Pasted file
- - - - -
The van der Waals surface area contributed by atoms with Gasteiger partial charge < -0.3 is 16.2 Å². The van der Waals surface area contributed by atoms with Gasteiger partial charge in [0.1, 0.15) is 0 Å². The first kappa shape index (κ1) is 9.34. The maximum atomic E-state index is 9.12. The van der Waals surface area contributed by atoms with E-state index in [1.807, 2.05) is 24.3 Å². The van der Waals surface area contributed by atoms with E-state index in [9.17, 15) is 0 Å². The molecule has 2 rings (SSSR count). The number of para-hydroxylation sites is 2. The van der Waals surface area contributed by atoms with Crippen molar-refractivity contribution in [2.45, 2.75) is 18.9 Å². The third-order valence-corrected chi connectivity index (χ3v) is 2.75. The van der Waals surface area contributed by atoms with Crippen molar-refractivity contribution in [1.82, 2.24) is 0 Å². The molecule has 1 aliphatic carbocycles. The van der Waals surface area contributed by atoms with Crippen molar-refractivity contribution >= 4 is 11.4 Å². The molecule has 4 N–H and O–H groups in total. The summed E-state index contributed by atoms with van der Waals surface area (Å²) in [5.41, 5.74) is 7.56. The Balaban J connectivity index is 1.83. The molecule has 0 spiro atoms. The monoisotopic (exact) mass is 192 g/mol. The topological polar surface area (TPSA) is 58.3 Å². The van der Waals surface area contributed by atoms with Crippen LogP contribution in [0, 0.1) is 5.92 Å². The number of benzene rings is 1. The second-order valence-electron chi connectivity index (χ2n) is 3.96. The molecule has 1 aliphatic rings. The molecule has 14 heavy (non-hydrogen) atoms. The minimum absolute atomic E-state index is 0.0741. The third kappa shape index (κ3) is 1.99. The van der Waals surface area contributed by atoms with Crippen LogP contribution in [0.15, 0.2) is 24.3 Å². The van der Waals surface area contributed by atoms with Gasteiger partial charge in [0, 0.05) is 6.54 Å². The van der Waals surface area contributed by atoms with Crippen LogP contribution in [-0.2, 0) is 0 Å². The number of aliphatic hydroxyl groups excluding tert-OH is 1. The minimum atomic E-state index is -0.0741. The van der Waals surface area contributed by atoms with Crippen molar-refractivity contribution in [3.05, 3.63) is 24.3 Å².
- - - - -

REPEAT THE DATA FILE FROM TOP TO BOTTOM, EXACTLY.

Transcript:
The van der Waals surface area contributed by atoms with Gasteiger partial charge < -0.3 is 16.2 Å². The van der Waals surface area contributed by atoms with Gasteiger partial charge in [0.1, 0.15) is 0 Å². The first kappa shape index (κ1) is 9.34. The maximum atomic E-state index is 9.12. The van der Waals surface area contributed by atoms with E-state index in [1.807, 2.05) is 24.3 Å². The van der Waals surface area contributed by atoms with E-state index in [9.17, 15) is 0 Å². The molecule has 2 rings (SSSR count). The number of para-hydroxylation sites is 2. The van der Waals surface area contributed by atoms with Crippen molar-refractivity contribution in [2.45, 2.75) is 18.9 Å². The third-order valence-corrected chi connectivity index (χ3v) is 2.75. The van der Waals surface area contributed by atoms with Crippen molar-refractivity contribution in [1.82, 2.24) is 0 Å². The molecule has 1 aliphatic carbocycles. The van der Waals surface area contributed by atoms with Crippen molar-refractivity contribution >= 4 is 11.4 Å². The molecule has 4 N–H and O–H groups in total. The summed E-state index contributed by atoms with van der Waals surface area (Å²) in [5.41, 5.74) is 7.56. The Balaban J connectivity index is 1.83. The molecule has 0 spiro atoms. The monoisotopic (exact) mass is 192 g/mol. The topological polar surface area (TPSA) is 58.3 Å². The van der Waals surface area contributed by atoms with Crippen LogP contribution in [0, 0.1) is 5.92 Å². The number of benzene rings is 1. The second-order valence-electron chi connectivity index (χ2n) is 3.96. The molecule has 1 aliphatic rings. The molecule has 14 heavy (non-hydrogen) atoms. The minimum absolute atomic E-state index is 0.0741. The third kappa shape index (κ3) is 1.99. The van der Waals surface area contributed by atoms with Crippen LogP contribution in [0.15, 0.2) is 24.3 Å². The van der Waals surface area contributed by atoms with Gasteiger partial charge in [0, 0.05) is 6.54 Å². The van der Waals surface area contributed by atoms with Crippen LogP contribution in [-0.2, 0) is 0 Å². The number of aliphatic hydroxyl groups excluding tert-OH is 1. The minimum atomic E-state index is -0.0741. The van der Waals surface area contributed by atoms with Crippen molar-refractivity contribution in [3.05, 3.63) is 24.3 Å².